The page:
- Whether a parent has unreasonably denied the other parent visitation and access to the child
- The willingness of each parent to maintain a continuing and close relationship with each child
- The ability of each parent to resolve disputes and cooperated with the other parent
- The reasonable preferences of each child as long as the court determines that the child is of reasonable intelligence, age, understanding, and experience to express such a preference
- Any history of sexual abuse or family abuse. When the court finds any history of sexual or family abuse, it may disregard the factor related to each parent supporting a relationship with the other co-parent
- Any other factor the court determines to be necessary and proper
Understanding a Lynchburg Judge’s Child Custody Decision
After a Lynchburg judge has evaluated and considered all of the factors, he or she will make a decision that is in the best interest of the child or children. By law, the judge must communicate to the parents the basis of his or her decision, either in writing or orally. Judges must provide some reasoning about their analysis of the factors. The court may order that the parents exchange the child at an appropriate meeting place, depending on the outcome of the judge’s decision.
Modifying a Child Custody or Visitation Decree
Sometimes judges do not make a decision that is in the best interest of the child. Or, circumstances might change in the lives of one or both parents, requiring a modification of the child custody or visitation decree. Virginia judges can modify a decree on their own, when necessary. Or, the parents can file a petition to modify the agreement as the circumstances of one or both parents and the benefit of the children may require.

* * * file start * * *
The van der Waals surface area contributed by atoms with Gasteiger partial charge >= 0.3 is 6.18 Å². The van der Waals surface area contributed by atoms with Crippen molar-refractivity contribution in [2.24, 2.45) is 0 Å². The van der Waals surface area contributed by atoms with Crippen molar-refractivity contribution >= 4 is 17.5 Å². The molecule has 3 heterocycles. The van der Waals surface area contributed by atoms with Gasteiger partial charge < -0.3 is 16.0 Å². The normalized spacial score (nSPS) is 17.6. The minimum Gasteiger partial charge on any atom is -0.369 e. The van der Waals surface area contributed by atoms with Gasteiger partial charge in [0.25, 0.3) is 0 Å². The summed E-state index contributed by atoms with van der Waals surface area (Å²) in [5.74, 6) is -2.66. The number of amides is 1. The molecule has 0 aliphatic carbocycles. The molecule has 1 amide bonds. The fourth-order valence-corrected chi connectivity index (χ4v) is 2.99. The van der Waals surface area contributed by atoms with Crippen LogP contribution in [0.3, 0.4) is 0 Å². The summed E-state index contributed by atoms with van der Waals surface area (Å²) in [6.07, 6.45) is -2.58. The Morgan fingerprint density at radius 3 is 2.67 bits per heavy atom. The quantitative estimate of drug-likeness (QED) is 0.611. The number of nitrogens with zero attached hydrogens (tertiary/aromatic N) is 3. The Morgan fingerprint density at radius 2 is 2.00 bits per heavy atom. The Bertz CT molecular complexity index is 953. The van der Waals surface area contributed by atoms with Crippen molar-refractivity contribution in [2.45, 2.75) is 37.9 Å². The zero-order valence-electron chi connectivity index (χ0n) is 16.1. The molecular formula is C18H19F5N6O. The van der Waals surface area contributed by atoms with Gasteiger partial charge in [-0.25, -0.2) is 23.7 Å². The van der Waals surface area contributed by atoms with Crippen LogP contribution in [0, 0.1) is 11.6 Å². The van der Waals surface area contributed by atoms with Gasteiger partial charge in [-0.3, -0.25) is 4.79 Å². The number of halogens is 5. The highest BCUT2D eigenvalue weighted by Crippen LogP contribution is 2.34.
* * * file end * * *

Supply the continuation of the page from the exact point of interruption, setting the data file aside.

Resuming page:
Protecting Your Child During a Lynchburg Divorce
If you are facing a hostile or volatile divorce, or if you are involved in a contested custody issue, we recommend obtaining legal representation. Even when your custody issue is not contentious, hiring an experienced child custody lawyer can be extremely helpful. At the Straw Law Firm, our lawyers have the experience needed to represent you and your interests.
The Value of Speaking to a Lynchburg Family Law Attorney
There is a large body of law when it comes to Virginia child custody and visitation cases. This body of law contains interpretations of the relevant statutes as well as other factors that are applicable to child custody determinations.
Whether you are facing an initial custody and visitation determination, or you need to petition the court to modify the decree, it is wise to seek the advice of an experienced family law attorney. At Straw Law Firm, we handle all different types of cases and issues involved in child custody disputes.
We handle parental fitness challenges, child custody cases, and visitation cases. Contact our Lynchburg law office as soon as possible to schedule your initial consultation with one of our experienced family law attorneys.